Key Changes to Language on N. Irish Backstop: Brexit Analysis
(Bloomberg) -- The final touches are being put to the language dealing with the long-standing problem of how to keep the border open between Northern Ireland and the Republic of Ireland when the U.K. leaves the European Union.
We compared the former 7-page draft with the latest one (26 pages) and there is a key word change to the political declaration that sets the outline of their future relationship.
It’s gone from “intention” to end the backstop to “determination.” That could make it easier for so-called Brexiteers to stomach if they think it means a guarantee that the U.K. won’t be kept in a customs union indefinitely.
|Before: “In this context, recalling the Union’s and the United Kingdom’s intention to replace the backstop solution on Northern Ireland by a subsequent agreement that establishes alternative arrangements for ensuring the absence of a hard border on the island of Ireland on a permanent footing.”|
|After: The EU and the U.K. “recall their determination to replace the backstop solution on Northern Ireland by a subsequent agreement that establishes alternative arrangements for ensuring the absence of a hard border on the island of Ireland on a permanent footing.”|
There are a few more things that are sweeteners for the pro-Brexit members in Theresa May’s Conservative Party that think this is a bad deal that leaves the U.K. captive to the EU. There is the inclusion of the use of potential future technologies to help make the border quasi-invisible.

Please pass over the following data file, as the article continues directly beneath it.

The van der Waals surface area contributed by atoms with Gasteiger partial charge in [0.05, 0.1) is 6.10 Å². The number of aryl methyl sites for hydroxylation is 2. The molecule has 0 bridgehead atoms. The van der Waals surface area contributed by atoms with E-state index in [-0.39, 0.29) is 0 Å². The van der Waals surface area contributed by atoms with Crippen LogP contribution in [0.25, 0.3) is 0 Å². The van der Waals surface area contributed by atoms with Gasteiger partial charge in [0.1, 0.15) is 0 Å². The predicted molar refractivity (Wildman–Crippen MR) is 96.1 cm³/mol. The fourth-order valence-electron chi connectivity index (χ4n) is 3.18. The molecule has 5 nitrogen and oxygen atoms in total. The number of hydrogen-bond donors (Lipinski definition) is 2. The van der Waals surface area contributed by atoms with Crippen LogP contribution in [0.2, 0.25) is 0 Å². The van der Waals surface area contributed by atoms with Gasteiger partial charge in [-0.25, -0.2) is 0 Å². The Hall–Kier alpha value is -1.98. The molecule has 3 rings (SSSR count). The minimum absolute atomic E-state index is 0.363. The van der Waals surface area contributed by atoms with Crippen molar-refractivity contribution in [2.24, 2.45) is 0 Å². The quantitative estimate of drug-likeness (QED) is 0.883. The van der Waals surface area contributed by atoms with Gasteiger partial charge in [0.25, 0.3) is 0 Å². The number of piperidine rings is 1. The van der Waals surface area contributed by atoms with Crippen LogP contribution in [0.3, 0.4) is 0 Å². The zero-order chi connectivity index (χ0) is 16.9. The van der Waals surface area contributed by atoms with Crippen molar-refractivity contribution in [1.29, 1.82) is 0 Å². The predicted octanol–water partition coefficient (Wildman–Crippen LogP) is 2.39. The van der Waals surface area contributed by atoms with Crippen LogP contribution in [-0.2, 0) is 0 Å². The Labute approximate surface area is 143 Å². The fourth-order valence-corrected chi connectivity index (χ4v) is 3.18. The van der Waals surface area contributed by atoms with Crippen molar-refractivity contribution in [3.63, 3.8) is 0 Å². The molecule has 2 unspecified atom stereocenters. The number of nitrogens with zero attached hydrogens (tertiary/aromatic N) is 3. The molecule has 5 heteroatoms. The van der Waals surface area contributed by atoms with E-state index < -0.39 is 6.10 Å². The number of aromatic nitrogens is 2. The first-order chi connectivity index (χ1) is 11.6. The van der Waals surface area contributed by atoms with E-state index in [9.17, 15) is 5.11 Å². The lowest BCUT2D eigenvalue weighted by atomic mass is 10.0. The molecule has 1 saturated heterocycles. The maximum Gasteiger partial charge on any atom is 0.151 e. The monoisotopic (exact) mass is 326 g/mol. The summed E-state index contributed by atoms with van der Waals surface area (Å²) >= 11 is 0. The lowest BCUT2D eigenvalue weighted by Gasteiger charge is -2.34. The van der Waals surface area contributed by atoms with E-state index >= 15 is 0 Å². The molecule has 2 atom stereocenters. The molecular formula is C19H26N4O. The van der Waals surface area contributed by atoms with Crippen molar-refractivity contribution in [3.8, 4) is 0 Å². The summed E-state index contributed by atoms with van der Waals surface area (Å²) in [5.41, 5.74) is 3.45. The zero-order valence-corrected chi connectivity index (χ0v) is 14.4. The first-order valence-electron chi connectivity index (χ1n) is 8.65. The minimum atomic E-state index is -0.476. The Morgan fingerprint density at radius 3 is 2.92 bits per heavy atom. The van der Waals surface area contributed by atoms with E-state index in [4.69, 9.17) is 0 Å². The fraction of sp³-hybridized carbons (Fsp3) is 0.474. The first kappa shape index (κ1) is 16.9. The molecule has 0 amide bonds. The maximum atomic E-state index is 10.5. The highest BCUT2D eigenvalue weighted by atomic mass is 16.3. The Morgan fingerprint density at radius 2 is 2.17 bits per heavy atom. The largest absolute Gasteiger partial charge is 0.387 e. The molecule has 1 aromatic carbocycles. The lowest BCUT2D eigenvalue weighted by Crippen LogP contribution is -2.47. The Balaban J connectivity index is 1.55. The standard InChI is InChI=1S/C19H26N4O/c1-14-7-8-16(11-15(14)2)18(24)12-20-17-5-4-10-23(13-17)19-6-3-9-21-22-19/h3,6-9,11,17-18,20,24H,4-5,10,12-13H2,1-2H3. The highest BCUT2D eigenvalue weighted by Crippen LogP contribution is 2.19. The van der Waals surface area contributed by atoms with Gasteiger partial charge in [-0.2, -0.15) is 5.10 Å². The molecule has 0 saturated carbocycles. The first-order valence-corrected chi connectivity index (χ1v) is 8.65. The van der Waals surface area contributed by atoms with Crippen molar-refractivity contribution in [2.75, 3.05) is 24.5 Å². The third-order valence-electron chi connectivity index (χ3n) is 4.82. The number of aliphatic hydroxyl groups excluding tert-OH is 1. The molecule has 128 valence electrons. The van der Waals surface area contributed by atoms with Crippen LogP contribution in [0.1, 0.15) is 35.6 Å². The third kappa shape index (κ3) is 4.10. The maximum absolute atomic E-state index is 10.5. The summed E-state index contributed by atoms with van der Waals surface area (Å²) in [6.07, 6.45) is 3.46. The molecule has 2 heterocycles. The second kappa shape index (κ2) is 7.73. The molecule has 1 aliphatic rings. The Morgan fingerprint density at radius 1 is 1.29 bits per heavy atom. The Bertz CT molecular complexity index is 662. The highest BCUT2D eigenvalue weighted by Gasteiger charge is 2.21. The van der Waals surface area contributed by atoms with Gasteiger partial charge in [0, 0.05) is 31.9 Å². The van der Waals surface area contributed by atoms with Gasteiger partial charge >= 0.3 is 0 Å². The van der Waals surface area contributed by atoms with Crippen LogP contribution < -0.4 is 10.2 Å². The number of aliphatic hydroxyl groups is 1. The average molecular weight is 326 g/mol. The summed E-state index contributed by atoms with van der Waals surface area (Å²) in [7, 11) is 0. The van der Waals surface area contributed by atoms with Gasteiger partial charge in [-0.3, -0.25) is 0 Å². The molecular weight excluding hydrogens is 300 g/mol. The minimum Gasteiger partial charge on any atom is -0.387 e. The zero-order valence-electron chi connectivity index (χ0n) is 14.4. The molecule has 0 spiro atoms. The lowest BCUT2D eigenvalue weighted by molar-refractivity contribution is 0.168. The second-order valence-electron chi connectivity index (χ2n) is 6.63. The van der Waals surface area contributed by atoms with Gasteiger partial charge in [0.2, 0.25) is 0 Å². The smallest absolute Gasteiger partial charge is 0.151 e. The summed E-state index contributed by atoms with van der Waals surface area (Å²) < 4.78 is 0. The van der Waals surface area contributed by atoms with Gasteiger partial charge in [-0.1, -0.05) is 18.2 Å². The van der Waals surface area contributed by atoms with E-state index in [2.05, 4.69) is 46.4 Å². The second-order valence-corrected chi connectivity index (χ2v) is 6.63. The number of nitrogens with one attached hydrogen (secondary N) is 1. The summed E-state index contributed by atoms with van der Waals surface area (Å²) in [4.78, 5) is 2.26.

|Before: “Zero tariffs, no fees, charges or quantitative restrictions across all goods sectors, with ambitious customs arrangements that build on the single customs territory provided for in the Withdrawal Agreement, respecting the Parties’ legal orders.”|
|After: “The Parties will put in place ambitious customs arrangements, in pursuit of their overall objectives. In doing so, the Parties envisage making use of all available facilitative arrangements and technologies, in full respect of their legal orders and ensuring that customs authorities are able to protect the Parties’ respective financial interests and enforce public policies.”|
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